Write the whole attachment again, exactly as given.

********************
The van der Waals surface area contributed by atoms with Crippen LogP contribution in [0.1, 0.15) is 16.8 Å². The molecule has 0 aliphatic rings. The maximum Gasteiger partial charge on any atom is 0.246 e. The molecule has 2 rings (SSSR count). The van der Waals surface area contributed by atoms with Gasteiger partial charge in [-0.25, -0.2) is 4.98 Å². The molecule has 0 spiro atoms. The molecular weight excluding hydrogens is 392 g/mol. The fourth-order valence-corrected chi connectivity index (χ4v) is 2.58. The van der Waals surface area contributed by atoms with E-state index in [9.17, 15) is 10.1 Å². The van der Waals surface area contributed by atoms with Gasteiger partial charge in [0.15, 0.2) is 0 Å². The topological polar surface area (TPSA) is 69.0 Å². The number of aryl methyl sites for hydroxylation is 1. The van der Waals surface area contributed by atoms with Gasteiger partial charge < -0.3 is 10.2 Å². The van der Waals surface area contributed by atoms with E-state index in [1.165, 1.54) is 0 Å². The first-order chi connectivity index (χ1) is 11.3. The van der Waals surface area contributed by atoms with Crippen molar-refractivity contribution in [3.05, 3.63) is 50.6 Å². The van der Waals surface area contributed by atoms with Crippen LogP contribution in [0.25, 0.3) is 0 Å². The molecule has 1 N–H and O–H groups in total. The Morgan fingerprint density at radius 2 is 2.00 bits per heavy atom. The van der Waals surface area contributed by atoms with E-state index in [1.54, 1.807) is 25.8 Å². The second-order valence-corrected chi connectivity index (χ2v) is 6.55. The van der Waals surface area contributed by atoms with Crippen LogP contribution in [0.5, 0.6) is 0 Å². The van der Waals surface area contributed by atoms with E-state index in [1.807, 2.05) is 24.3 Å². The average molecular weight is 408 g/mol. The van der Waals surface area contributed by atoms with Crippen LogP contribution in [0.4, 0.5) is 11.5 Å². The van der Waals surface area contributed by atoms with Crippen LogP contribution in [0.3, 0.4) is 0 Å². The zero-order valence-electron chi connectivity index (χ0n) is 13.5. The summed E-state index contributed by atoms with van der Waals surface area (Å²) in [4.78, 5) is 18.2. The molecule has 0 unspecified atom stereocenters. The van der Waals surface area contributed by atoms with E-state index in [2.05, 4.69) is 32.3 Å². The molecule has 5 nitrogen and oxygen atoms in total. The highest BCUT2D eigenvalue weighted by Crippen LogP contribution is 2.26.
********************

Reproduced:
The van der Waals surface area contributed by atoms with Crippen LogP contribution in [0.1, 0.15) is 16.8 Å². The molecule has 0 aliphatic rings. The maximum Gasteiger partial charge on any atom is 0.246 e. The molecule has 2 rings (SSSR count). The van der Waals surface area contributed by atoms with Gasteiger partial charge in [-0.25, -0.2) is 4.98 Å². The molecule has 0 spiro atoms. The molecular weight excluding hydrogens is 392 g/mol. The fourth-order valence-corrected chi connectivity index (χ4v) is 2.58. The van der Waals surface area contributed by atoms with E-state index in [9.17, 15) is 10.1 Å². The van der Waals surface area contributed by atoms with Gasteiger partial charge in [0.15, 0.2) is 0 Å². The topological polar surface area (TPSA) is 69.0 Å². The number of aryl methyl sites for hydroxylation is 1. The van der Waals surface area contributed by atoms with Gasteiger partial charge < -0.3 is 10.2 Å². The van der Waals surface area contributed by atoms with E-state index in [1.165, 1.54) is 0 Å². The first-order chi connectivity index (χ1) is 11.3. The van der Waals surface area contributed by atoms with Crippen molar-refractivity contribution in [3.05, 3.63) is 50.6 Å². The van der Waals surface area contributed by atoms with Crippen LogP contribution in [0.25, 0.3) is 0 Å². The molecule has 1 N–H and O–H groups in total. The Morgan fingerprint density at radius 2 is 2.00 bits per heavy atom. The van der Waals surface area contributed by atoms with E-state index in [1.54, 1.807) is 25.8 Å². The second-order valence-corrected chi connectivity index (χ2v) is 6.55. The van der Waals surface area contributed by atoms with Crippen LogP contribution in [0.5, 0.6) is 0 Å². The van der Waals surface area contributed by atoms with E-state index in [1.807, 2.05) is 24.3 Å². The average molecular weight is 408 g/mol. The van der Waals surface area contributed by atoms with Crippen LogP contribution in [0.4, 0.5) is 11.5 Å². The van der Waals surface area contributed by atoms with Crippen LogP contribution in [0.3, 0.4) is 0 Å². The zero-order valence-electron chi connectivity index (χ0n) is 13.5. The summed E-state index contributed by atoms with van der Waals surface area (Å²) in [4.78, 5) is 18.2. The molecule has 0 unspecified atom stereocenters. The van der Waals surface area contributed by atoms with E-state index in [2.05, 4.69) is 32.3 Å². The molecule has 5 nitrogen and oxygen atoms in total. The highest BCUT2D eigenvalue weighted by Crippen LogP contribution is 2.26.